Apparently git on a Linux system refers to GNU Interactive Tools. The command to download the Git version control system on Ubuntu is: sudo apt-get install git-core git-doc If you want or need additional tools (including GUI and Web access), you can: sudo apt-get install gitweb git-gui gitk git-email git-svn
As an elaboration on Piskvor's advice ("don't"), you could issue this command at the shell prompt: sleep 10m ; shutdown -h now The above assumes you're running as superuser. The idea is to let apt-get finish before shutting down without your having to sit there waiting for it to end. You could write a more elegant script that, e.g., uses ps and grep to ...
If it needs to install more than the packages you explicitly asked for, it'll ask for permission, else it won't, i believe. If its an annoyance, you can use the -y switch to automatically assume yes.
apt is a Debian only application that was inherited by ubuntu. Having it work on AIX would be akin to trying to run yum on Ubuntu. There is no reason whatsoever this command would work Unfortunately, it looks like AIX systems don't have a repository for its package manager at all - you will need to obtain AIX packages (which seem to be RPMs) or compile ...
Oh man, you are definitely going to have a very bad time. You come from Ubuntu. Here you don't have sudo, but you may have su. Check it and if you do have it, this problem is solved. AIX not having Advanced Packaging Tool framework support is not easily solvable. Take into account that if you ran fedora or CentOS you would not also have those, and you ...
W: Duplicate sources.list entry http://packages.bosslinux.in/boss/ anokha/main i386 Packages (/var/lib/apt/lists/packages.bosslinux.in_boss_dists_anokha_main_binary-i386_Packages) W: Duplicate sources.list entry http://packages.bosslinux.in/boss/ anokha/contrib i386 Packages ...
Since a newer version of this package is not available in wheezy-backports you have two options: Ask the package maintainers to prepare a backport. It's not guaranteed to work but some maintainers are positive about making backports, so I'd just try. The maintainers' e-mails could be found there. Build it yourself from the sources. This could be done two ...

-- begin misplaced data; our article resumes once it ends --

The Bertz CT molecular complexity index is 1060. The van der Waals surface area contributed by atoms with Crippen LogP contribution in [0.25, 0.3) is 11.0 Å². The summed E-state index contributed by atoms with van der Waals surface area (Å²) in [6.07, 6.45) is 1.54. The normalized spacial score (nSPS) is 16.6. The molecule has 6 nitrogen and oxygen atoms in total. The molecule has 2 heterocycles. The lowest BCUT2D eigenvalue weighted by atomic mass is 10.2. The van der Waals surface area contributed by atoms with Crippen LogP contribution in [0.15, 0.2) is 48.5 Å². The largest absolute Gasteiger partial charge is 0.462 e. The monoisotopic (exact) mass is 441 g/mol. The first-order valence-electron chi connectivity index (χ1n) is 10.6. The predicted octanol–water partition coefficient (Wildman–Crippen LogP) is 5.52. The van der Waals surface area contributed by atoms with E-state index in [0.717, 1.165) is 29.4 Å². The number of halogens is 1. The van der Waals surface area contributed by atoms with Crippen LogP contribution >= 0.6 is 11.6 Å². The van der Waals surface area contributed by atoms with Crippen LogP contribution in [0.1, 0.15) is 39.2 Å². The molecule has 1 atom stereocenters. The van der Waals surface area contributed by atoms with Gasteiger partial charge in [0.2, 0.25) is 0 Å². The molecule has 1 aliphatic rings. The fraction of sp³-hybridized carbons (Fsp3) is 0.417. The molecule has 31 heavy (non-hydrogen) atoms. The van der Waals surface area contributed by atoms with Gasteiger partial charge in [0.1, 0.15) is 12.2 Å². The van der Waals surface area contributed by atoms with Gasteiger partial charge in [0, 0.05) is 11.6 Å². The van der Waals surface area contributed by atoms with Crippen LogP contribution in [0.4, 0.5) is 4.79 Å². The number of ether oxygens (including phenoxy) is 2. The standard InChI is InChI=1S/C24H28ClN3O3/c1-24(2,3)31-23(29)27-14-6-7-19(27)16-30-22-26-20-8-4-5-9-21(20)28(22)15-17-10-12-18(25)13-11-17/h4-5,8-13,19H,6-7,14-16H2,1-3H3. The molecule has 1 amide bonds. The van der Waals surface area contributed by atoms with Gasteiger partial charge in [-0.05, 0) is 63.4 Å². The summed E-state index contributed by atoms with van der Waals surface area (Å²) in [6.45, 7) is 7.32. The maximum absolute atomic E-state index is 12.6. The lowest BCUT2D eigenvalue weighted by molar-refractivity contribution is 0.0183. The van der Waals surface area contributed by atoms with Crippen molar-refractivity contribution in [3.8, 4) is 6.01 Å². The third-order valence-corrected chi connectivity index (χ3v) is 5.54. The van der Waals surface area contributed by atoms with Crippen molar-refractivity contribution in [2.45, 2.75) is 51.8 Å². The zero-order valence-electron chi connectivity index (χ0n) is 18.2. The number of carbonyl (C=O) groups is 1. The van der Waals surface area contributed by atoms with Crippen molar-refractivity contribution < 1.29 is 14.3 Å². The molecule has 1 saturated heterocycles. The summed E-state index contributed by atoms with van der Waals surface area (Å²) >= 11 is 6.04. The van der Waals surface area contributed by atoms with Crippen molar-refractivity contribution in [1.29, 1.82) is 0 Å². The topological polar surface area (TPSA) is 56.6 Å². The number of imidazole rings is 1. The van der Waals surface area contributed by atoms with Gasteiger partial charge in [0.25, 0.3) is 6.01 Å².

Basically, since dpkg and apt are shared between Debian and Ubuntu, they will be able to read and use repositories made for "the other side" without problems. However, as soon as you try to install non-trivial packages from a "foreign" repository, you are likely to run into dependency problems. Some packages are named differently on Debian and Ubuntu, so if ...
When bash encounters a command it cannot find, it looks for a function called command_not_found_handle() and executes it. Under ubuntu, this is defined in /etc/bash.bashrc By default it runs a python script in /usr/lib/command-not-found You could make it do whatever you liked, and this is best done in your own ~/.bashrc file: ...
Also, you might find this blog post helpful. It worked for me and was totally painless (script install vs building your own Java package): You can find the script and full usage instructions on github. The quick and dirty guide for using this script is as follows: cd ~/ wget https://github.com/flexiondotorg/oab-java6/raw/master/oab-java.sh -O ...
control+z doesn't cancel the command, it pauses it. You need the process to close in order to start a new install. Bring it back to the foreground using the fg command, then stop it using control+c.
R 3.0.0 has been available for Ubuntu essentially since the release, the procedure is always the same: I update the package for Debian (unstable), Michael takes these and rebuilds them on launchpad for several Ubuntu releases. See the very clear README at the CRAN mirrors. This time, however, it is a little different as R 3.0.0 requires you to updated all ...
The packages have been designed to play nice with the other packages and with the general behavior of the distro. Any compatibility issues with self-compiled software is your problem.
Yes, use the dpkg command like dpkg -L hadoop-0.20 The converse question (finding the package providing a given file) is answered with e.g. dpkg -S /usr/include/gc/gc.h Read more about Debian packaging related tools PS. Ubuntu (and other Linux distributions, eg Mint) is a derivative of Debian.